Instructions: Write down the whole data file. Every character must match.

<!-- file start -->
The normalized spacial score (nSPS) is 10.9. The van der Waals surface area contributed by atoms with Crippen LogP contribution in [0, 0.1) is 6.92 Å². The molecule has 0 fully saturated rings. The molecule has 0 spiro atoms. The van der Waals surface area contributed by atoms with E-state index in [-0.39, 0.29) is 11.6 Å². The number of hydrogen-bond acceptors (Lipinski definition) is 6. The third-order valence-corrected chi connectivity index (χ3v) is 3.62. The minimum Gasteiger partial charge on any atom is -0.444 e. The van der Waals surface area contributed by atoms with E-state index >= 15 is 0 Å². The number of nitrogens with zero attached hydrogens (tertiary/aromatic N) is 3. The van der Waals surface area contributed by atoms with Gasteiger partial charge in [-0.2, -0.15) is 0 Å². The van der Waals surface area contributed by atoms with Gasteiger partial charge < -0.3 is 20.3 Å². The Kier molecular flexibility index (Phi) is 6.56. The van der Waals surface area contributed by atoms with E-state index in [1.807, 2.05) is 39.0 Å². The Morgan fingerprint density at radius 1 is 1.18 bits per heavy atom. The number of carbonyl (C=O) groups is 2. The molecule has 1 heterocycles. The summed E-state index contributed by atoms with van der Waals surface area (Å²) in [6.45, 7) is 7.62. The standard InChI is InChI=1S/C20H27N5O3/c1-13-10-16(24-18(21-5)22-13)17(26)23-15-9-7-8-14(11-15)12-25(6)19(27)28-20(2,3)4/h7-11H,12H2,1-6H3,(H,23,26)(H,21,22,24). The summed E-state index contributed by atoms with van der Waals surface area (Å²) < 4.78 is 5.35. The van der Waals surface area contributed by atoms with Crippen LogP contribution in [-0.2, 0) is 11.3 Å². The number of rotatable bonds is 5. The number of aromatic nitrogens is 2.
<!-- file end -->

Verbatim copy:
The normalized spacial score (nSPS) is 10.9. The van der Waals surface area contributed by atoms with Crippen LogP contribution in [0, 0.1) is 6.92 Å². The molecule has 0 fully saturated rings. The molecule has 0 spiro atoms. The van der Waals surface area contributed by atoms with E-state index in [-0.39, 0.29) is 11.6 Å². The number of hydrogen-bond acceptors (Lipinski definition) is 6. The third-order valence-corrected chi connectivity index (χ3v) is 3.62. The minimum Gasteiger partial charge on any atom is -0.444 e. The van der Waals surface area contributed by atoms with E-state index >= 15 is 0 Å². The number of nitrogens with zero attached hydrogens (tertiary/aromatic N) is 3. The van der Waals surface area contributed by atoms with Gasteiger partial charge in [-0.2, -0.15) is 0 Å². The van der Waals surface area contributed by atoms with Gasteiger partial charge < -0.3 is 20.3 Å². The Kier molecular flexibility index (Phi) is 6.56. The van der Waals surface area contributed by atoms with E-state index in [1.807, 2.05) is 39.0 Å². The Morgan fingerprint density at radius 1 is 1.18 bits per heavy atom. The number of carbonyl (C=O) groups is 2. The molecule has 1 heterocycles. The summed E-state index contributed by atoms with van der Waals surface area (Å²) in [6.45, 7) is 7.62. The standard InChI is InChI=1S/C20H27N5O3/c1-13-10-16(24-18(21-5)22-13)17(26)23-15-9-7-8-14(11-15)12-25(6)19(27)28-20(2,3)4/h7-11H,12H2,1-6H3,(H,23,26)(H,21,22,24). The summed E-state index contributed by atoms with van der Waals surface area (Å²) < 4.78 is 5.35. The van der Waals surface area contributed by atoms with Crippen LogP contribution in [-0.2, 0) is 11.3 Å². The number of rotatable bonds is 5. The number of aromatic nitrogens is 2.